Vail Town Council candidate Samantha Biszantz in her own words

Candidate hopes to bring passion for local government and entrepreneurial mindset to council

The Vail Daily is running Q&A’s with the 10 candidates running for four open seats on the Vail Town Council. The questionnaires will run in the order that the candidates appear on the ballot, which town staff selected via a blind drawing on Sept. 5.

The Town Council election is a nonpartisan race and will be conducted as part of the Tuesday, Nov. 7, coordinated election in Eagle County. Voters within the town of Vail will be able to select up to four candidates. The three candidates that receive the highest number of votes will serve four-year terms, and the candidate that receives the fourth-most votes will serve a two-year term.

Ballots will be mailed out on Oct. 16.   For more information on the Eagle County Coordinated Election — including how and where to vote —visit EagleCounty/US/CoordinatedElection.

Samantha Biszantz is one of 10 candidates running for Vail Town Council in the November 2023 election.
Courtesy Photo

Name: Samantha Biszantz
Occupation: Co-owner at Two Arrows and Root & Flower
Neighborhood you live in: Intermountain
Length of residence in Eagle County and Vail: 14 years

Have you served on any other boards/commissions/councils in Eagle County or otherwise? Tell us about your volunteer experiences, involvement and service to the community that you live. How will these experiences enable you to bring value to the board?
There is no better preparation for municipal leadership than prior service in a municipal leadership position. Serving 6 years on Vail’s Commission on Special Events taught me how the town works, how to read a packet and evaluate criteria, and most importantly about the budgeting process. Additionally, I have volunteered at highway cleanups, the BB&B golf tournament, and the EVCF community market. I have created an entrepreneurship series with Mountain Careers, but most near and dear to my heart is creating @vailmentalwellness, a resource group I started last year to connect our service industry population with mental wellness resources.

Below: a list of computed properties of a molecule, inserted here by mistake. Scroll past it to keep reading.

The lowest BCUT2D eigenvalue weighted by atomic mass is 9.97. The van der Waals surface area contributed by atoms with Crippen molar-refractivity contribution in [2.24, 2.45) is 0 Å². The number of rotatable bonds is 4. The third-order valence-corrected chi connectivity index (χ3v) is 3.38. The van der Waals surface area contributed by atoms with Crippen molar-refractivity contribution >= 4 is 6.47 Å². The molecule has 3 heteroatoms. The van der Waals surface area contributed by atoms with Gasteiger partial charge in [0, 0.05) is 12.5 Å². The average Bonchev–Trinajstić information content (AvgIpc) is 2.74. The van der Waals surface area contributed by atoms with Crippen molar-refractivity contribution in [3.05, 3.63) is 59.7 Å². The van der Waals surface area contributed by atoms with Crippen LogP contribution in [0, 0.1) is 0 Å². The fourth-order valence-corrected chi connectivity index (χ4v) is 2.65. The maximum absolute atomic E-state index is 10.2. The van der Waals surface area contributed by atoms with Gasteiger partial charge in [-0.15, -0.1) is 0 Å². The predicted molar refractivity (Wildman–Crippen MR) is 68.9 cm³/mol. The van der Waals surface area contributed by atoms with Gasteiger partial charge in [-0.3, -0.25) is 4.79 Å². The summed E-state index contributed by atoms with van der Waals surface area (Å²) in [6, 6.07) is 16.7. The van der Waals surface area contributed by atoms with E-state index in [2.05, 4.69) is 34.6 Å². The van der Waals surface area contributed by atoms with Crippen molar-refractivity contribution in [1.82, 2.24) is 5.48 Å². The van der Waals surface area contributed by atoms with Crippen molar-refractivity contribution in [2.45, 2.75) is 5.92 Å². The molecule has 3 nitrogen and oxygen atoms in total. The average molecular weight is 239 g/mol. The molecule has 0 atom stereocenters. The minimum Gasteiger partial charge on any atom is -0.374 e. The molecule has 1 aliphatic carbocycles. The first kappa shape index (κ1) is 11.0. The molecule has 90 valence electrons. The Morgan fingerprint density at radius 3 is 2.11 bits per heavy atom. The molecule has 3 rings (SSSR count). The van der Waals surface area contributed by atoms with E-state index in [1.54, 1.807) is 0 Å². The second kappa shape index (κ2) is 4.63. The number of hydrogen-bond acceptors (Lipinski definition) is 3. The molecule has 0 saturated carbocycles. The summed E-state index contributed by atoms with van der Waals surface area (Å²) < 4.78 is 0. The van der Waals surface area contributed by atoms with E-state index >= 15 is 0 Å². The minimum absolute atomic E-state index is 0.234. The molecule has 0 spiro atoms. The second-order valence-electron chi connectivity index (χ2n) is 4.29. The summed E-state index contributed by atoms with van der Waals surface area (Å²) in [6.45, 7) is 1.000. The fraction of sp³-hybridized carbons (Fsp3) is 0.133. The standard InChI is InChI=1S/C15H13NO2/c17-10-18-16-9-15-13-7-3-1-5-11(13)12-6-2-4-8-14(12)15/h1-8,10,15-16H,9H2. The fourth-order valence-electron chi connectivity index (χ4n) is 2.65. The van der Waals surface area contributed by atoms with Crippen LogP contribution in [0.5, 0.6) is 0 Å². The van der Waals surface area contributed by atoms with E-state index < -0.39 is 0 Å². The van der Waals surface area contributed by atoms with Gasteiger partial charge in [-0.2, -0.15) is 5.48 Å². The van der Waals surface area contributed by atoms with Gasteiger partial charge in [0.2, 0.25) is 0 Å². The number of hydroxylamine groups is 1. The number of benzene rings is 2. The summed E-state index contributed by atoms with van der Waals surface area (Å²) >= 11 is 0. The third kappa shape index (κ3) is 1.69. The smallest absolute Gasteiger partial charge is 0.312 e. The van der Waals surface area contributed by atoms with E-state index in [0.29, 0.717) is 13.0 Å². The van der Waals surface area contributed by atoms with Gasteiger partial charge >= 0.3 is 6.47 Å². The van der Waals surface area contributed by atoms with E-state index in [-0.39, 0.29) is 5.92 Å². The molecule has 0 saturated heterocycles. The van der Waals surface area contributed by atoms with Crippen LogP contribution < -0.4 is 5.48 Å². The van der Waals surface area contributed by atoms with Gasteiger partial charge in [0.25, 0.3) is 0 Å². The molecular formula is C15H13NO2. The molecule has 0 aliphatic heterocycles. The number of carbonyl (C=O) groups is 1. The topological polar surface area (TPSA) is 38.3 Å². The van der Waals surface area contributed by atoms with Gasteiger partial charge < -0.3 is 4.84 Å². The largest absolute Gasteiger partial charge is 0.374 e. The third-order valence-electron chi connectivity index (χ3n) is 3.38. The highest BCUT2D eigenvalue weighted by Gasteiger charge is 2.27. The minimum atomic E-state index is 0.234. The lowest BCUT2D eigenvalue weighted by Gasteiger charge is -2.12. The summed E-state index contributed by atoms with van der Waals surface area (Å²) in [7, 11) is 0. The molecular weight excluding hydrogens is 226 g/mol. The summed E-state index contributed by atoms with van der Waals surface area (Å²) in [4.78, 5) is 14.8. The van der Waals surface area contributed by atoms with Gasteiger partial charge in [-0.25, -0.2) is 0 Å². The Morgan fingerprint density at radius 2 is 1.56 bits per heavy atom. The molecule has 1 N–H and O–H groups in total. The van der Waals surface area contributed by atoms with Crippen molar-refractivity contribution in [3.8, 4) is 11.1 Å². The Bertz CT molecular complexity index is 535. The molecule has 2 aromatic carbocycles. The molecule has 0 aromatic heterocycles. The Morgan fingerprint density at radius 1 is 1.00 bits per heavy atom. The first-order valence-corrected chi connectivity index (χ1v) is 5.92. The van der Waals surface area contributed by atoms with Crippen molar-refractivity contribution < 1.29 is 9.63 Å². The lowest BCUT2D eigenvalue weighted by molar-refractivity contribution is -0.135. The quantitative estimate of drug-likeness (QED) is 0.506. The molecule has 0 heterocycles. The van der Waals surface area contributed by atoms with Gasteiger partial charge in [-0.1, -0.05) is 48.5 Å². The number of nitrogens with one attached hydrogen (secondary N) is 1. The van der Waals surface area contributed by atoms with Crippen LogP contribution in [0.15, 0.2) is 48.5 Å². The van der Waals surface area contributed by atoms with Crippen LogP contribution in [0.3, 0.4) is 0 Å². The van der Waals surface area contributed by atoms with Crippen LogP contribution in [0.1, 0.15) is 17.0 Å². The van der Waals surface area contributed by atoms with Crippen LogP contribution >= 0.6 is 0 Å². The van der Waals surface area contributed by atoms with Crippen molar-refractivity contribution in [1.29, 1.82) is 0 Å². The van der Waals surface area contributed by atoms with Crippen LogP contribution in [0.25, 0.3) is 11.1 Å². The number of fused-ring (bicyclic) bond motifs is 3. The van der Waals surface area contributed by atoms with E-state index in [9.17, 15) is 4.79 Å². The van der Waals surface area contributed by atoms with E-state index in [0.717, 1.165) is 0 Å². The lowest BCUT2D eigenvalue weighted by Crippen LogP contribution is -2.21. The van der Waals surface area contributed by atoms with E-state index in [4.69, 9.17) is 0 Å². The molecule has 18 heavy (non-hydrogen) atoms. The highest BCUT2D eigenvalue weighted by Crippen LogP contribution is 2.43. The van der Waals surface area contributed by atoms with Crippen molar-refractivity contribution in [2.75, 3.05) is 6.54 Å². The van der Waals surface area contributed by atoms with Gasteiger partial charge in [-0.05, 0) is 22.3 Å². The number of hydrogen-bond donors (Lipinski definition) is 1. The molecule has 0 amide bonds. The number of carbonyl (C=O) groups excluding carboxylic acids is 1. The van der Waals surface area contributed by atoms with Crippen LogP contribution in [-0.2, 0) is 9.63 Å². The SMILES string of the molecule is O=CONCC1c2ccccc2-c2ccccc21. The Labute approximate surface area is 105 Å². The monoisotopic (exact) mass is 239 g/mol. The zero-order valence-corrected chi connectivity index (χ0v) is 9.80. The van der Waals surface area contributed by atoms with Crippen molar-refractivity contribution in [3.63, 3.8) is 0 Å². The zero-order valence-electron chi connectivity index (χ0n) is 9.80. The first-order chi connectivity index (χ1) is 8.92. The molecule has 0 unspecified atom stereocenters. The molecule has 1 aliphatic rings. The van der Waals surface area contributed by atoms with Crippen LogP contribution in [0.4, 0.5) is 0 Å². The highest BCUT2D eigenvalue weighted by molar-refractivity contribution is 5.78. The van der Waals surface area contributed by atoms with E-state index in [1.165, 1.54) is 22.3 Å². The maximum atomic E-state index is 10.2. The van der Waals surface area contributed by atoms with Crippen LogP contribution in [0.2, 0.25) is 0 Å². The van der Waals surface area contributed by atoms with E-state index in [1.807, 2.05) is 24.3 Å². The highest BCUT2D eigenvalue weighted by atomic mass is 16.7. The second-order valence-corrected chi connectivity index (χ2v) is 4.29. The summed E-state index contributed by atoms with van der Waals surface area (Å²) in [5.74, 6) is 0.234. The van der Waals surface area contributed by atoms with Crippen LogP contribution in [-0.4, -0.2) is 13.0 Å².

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Why did you decide to run for Town Council?
I am passionate about local government. I love it, I pay attention and I participate – so I am up to speed on town business and ready to hit the ground running.

As a small business owner, I’ve created ownership opportunities, promotions, pay raises, culture, travel experiences, safety and support — to help make Vail attainable for my employees. I would like to lend this expertise to the community at large. 

Additionally, I have proved you can foster and balance fiscal responsibility, success, visionary courage and cohesion — a mindset our town needs right now.

What are the top three things you’d seek to accomplish during your term if elected?
My top priority is to create a Vail that is livable, vibrant and sustainable.

Livable includes working on the West Vail Master Plan and short-term rental regulations. Vibrant includes Civic Area plan work, business protection, events as well as housing goals. Sustainability includes looking at social, economic and environmental needs. 

The town currently has more projects in the pipeline (bringing housing to West Middle Creek, Dowd Junction and other sites to revamping its municipal building and civic area, relocating the Children’s Garden of Learning, and other redevelopments) than revenue to pay for these projects.

What do you feel should be the town’s top three priorities and why? What additional sources of revenue do you think the town should consider and why?
With a final number on Booth Heights, we need to rebuild Vail’s reserves and create additional revenue streams. I would propose re-examining the lift tax, Real Estate Transfer Tax and Construction Use Tax.

My other two project priorities would be Civic Area/Dobson because the TIF money expires in 2030 and the new council will need to use it.

Lastly, through a combination of responsible redevelopment incentives, smart planning for the commercial center, and regional transportation partnerships, working on the West Vail Master Plan could be the best thing we do as a community for our future community. 

The town has been in the midst of the condemnation proceedings with Vail Resorts over Booth Heights as Election Day approaches. How do you feel the town should move forward in repairing the relationship now that the town council voted to acquire the site?
I’ve already had conversations with Vail Resorts’ corporate and local employees, and I see the light. We need to understand its motivations and set our expectations based on that for our town’s mental and economic health.  We are in the business of progress, not punishment. 

Outside of affordable housing, what other workforce issues do you think the town needs to address and how do you propose it does so?

  • Childcare: Children’s Garden is a fantastic facility, and I would love to expand it to include day care for kids under 5. Ideally, we would also be able to subsidize the price of care and provide teachers and staff with attainable housing options and quality salaries.
  • Parking and transit: At a recent council meeting, it was noted that the parking structures need an update within 15 years. In this timeframe, I think the town should aim to end Frontage Road usage and increase capacity in the structures. I am eager to see what the EVTA brings. We need to think creatively about how to get Vail residents out of the parking garages in peak times, also understanding that driving also needs to remain a viable and reasonably priced option for many residents.

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